**Presenter:** Matthew A. Jessee

**Advisor(s):** Paul Turinsky

**Author(s):** Matthew A. Jessee

**Graduate Program:** Nuclear Engineering

**Title:** Fuel Rod Optimization for
Boiling Water Reactors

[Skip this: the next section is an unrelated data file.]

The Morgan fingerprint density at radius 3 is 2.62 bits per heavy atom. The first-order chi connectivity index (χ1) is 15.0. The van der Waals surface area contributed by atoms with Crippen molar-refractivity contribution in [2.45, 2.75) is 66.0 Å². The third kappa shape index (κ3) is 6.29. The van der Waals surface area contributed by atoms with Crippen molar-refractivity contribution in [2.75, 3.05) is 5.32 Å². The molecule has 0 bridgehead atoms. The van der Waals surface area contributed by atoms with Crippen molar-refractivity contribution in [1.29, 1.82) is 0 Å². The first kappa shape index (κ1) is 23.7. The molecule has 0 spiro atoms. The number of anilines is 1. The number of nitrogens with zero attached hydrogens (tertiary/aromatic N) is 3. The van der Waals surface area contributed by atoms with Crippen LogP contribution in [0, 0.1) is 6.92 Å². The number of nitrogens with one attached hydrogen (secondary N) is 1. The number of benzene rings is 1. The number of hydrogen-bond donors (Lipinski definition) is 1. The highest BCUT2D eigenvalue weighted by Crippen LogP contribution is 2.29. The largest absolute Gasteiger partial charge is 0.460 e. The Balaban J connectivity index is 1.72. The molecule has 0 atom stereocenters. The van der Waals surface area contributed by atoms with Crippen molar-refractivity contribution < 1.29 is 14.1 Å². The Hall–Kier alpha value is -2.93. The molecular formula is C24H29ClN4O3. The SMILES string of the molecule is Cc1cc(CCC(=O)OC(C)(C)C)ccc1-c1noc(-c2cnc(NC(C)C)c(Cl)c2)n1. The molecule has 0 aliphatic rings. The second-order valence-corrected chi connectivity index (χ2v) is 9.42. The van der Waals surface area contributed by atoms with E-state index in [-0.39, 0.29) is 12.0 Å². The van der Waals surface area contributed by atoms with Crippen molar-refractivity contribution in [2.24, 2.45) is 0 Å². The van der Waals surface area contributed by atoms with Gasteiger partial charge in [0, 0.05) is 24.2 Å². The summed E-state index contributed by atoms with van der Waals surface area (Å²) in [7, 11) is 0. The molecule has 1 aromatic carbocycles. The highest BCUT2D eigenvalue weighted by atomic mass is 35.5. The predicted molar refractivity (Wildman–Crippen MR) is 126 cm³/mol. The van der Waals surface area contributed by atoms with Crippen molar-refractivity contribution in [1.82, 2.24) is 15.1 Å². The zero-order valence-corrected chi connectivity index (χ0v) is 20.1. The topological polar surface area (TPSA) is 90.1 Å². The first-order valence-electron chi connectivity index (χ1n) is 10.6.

**Abstract:** The performance and energy production of a boiling water nuclear reactor depend on many design parameters. Three essential design parameters include the fuel bundle loading pattern, the control rod program, and the fuel rod configuration in each fuel bundle (i.e. the bundle design). Over the past fifteen years, major advancements have been made in optimization codes that determine loading patterns and control rod programs that maximize reactor performance and minimize fuel manufacturing costs. These codes do not attempt to optimize the bundle design and typically only consider two to three different bundle designs. The objective of this work is to incorporate the bundle design into these existing optimization codes. The bundle design optimization problem is very unattractive to solve. It is an integer programming problem with over thirty decision variables, ten design constraints, and approximately 10^{^}46 feasible solutions. In addition to the immense size of problem, the direct evaluation of each bundle design candidate requires three, computationally intensive, reactor analysis calculations. For this work, an approximation method was employed to rapidly estimate the worth of each bundle design candidate in terms of a formulated objective function. A simulated annealing algorithm was employed to search the bundle design space using the developed approximation model to determine the optimal solution. Application of the method demonstrates that improved core designs are achieved that include six to ten different bundle designs, previously unattainable with existing optimization software. The increase in the number of bundle designs allows for better fuel utilization equating to annual electric energy generation cost savings of $1M for the Progress Energy Brunswick Nuclear Plant, and a potential decrease in manufacturing costs of 2%-4% for the GNF fuel fabrication plant located in Wilmington, NC.